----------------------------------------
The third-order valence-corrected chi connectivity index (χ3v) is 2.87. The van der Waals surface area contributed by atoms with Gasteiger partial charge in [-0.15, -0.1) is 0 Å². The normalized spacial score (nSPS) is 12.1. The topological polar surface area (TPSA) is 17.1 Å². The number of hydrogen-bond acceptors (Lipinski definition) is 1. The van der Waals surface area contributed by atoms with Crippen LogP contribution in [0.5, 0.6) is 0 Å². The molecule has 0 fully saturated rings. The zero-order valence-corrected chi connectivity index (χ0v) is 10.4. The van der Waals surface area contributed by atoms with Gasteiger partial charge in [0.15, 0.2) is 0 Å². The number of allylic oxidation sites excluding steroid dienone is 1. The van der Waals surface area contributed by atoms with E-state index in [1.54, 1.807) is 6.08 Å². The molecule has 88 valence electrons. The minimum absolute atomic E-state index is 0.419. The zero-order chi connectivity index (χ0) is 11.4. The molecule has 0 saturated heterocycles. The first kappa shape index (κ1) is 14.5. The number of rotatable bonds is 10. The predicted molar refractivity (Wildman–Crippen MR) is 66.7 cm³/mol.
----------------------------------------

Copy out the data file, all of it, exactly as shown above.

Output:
The third-order valence-corrected chi connectivity index (χ3v) is 2.87. The van der Waals surface area contributed by atoms with Gasteiger partial charge in [-0.15, -0.1) is 0 Å². The normalized spacial score (nSPS) is 12.1. The topological polar surface area (TPSA) is 17.1 Å². The number of hydrogen-bond acceptors (Lipinski definition) is 1. The van der Waals surface area contributed by atoms with Crippen LogP contribution in [0.5, 0.6) is 0 Å². The molecule has 0 fully saturated rings. The zero-order valence-corrected chi connectivity index (χ0v) is 10.4. The van der Waals surface area contributed by atoms with Gasteiger partial charge in [0.15, 0.2) is 0 Å². The number of allylic oxidation sites excluding steroid dienone is 1. The van der Waals surface area contributed by atoms with E-state index in [1.54, 1.807) is 6.08 Å². The molecule has 88 valence electrons. The minimum absolute atomic E-state index is 0.419. The zero-order chi connectivity index (χ0) is 11.4. The molecule has 0 saturated heterocycles. The first kappa shape index (κ1) is 14.5. The number of rotatable bonds is 10. The predicted molar refractivity (Wildman–Crippen MR) is 66.7 cm³/mol.